Creve Coeur Lake is a huge park, and the upper park (on the bluffs above the lake) actually has two splash pads! This is an enormous park with multiple entrances and to reach both of these splash pads, enter the park from Dorsett Rd.
The smaller of the splash pads (located by Playground #3) can be found just behind Go Ape. This one is generally the less crowded of the splash pads, which is nice, and although it isn’t quite as exciting as the other one, we still had to drag the Grasshopper and Cricket away when it was time to go. This one is only open on weekends and holidays, but if you accidentally go during the week and find it closed, you can head on over to the other splash pad!
The second splash pad (located at Playground #2 and the Branwood shelter) is our absolute favorite splash pad. It is shaded by huge trees that make it more comfortable for parents, and the splash pad itself is full of action. There is a bucket that dumps water on your head, fountains, and tons of space to run through the water. It’s also close enough to the slides that kids can move back and forth between water and playground. Slides when you’re wet? Awesome fun! The only drawback is that this one can get a little crowded. But, like I said, it’s one of the best, so there’s a reason people flock to it!
These splash pads are open Memorial Day through Labor Day, 10 am – 8 pm
The heat in St. Louis is no joke, and now that summer is here, we are looking for ways to cool off. One of our favorite places is The Magic House, the children’s museum here in St. Louis.
When St. Louisans rave about The Magic House, they are not joking. This place is amazing. There are two buildings with multiple floors, and an outside garden. We are still finding areas in the magic house that we didn’t know existed, and we’ve lived here for three years!
The Magic House is the perfect place to stay warm in the winter, dry in the rain, and, right now, escape the heat and humidity of the St. Louis summer.
A few weeks ago, the Grasshopper and I met up with my blogging friends Denise of stlMotherhood and Jen of And Hattie Makes Three to explore the newest exhibit, teamLab’s Future Play: Art + Technology, which is here until September 5th.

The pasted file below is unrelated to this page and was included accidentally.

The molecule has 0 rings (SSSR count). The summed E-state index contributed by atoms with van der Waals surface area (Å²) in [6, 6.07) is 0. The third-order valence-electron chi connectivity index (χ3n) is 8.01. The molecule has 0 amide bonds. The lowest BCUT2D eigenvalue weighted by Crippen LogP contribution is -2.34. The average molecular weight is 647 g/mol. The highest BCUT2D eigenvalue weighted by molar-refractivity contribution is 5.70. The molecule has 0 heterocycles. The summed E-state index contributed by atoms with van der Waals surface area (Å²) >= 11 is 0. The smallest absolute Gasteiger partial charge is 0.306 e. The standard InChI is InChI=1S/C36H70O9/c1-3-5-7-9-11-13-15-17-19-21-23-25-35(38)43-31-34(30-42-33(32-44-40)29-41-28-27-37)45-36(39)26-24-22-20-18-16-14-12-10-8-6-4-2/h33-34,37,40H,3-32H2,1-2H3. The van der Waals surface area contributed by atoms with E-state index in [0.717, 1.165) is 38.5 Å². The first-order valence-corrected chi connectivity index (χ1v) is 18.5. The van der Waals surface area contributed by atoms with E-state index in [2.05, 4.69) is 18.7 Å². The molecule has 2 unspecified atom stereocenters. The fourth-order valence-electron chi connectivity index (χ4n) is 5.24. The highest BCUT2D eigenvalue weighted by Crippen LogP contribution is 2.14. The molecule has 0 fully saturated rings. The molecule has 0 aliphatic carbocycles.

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I liked the cool and the dark, but the Grasshopper loved the interactive hopscotch screen and seeing the spaceship she created fly across the giant screens.
After we finished exploring FuturePlay, we had to head straight up the beanstalk to her favorite part of the magic house: the mystery room. Here, kids are challenged to solve the mystery of an art theft using logic, physical evidence, DNA evidence, and their powers of exploration. There are secret passages, duct-work to crawl through, and a slide. Some kids prefer sneaking (or thundering) through the ductwork and sliding over and over again, but the Grasshopper enjoys solving each piece of the mystery to find the art thief.
Of course, there’s the Bubble Room, the Math Path, and the three story beanstalk to climb (Protip: If you’ve got a little one like Cricket who isn’t quite ready to tackle the beanstalk, but still wants to climb, head over to the Wonder Works area for a smaller version they can explore.)
By the time we had done all of that, we were ready to meet back up with all of our friends in the garden. Yeah, I know. Outside. The heat. But there’s a creek to play in! And seriously, who doesn’t love splashing in a creek. If you plan to do this, it might be a good idea to bring dry clothes to change into. And if you don’t plan to do this, and you end up doing it anyway like we did… Well, they’re only kids once!
These are just the things we saw during the morning. It’s easy to spend an entire day at The Magic House and not see everything there is to see.
The Magic House is one of our favorite spots in St. Louis. Admission is $10 per person (free for kids under 1 year) and their hours right now are:
Mon-Thurs, and Sat: 9:30am – 5:30 pm
Fri: 9:30 am – 9:00 pm
Sun – 11:00 am – 5:30 pm
Today, I’m teaming up with And Hattie Makes Three and stlMotherhood to give away four free passes to The Magic House (a $40 value!) so you can escape the heat too! We’ve each got a set of passes, so three families will win! This post is sponsored by the Magic House, who provided the free tickets for you to win.
Tick season has arrived in Missouri, and it is gross. Last week, my husband and I were snuggled on the couch while the kids were still asleep. I was reading a book on my Kindle, and he was watching a soccer game. It was very relaxed and peaceful until he said, “What’s that on your arm? A new mole?”
Spoiler alert: It was not a mole.
I looked down, and there, stuck to my arm, was a tick. It was about 1/8 of an inch across with 8 little legs, and it was feasting on, well, me! I may or may not have shrieked and flapped my arms, but the good news for me is that I knew how to remove the little beast, and I was able to get it off without causing more damage.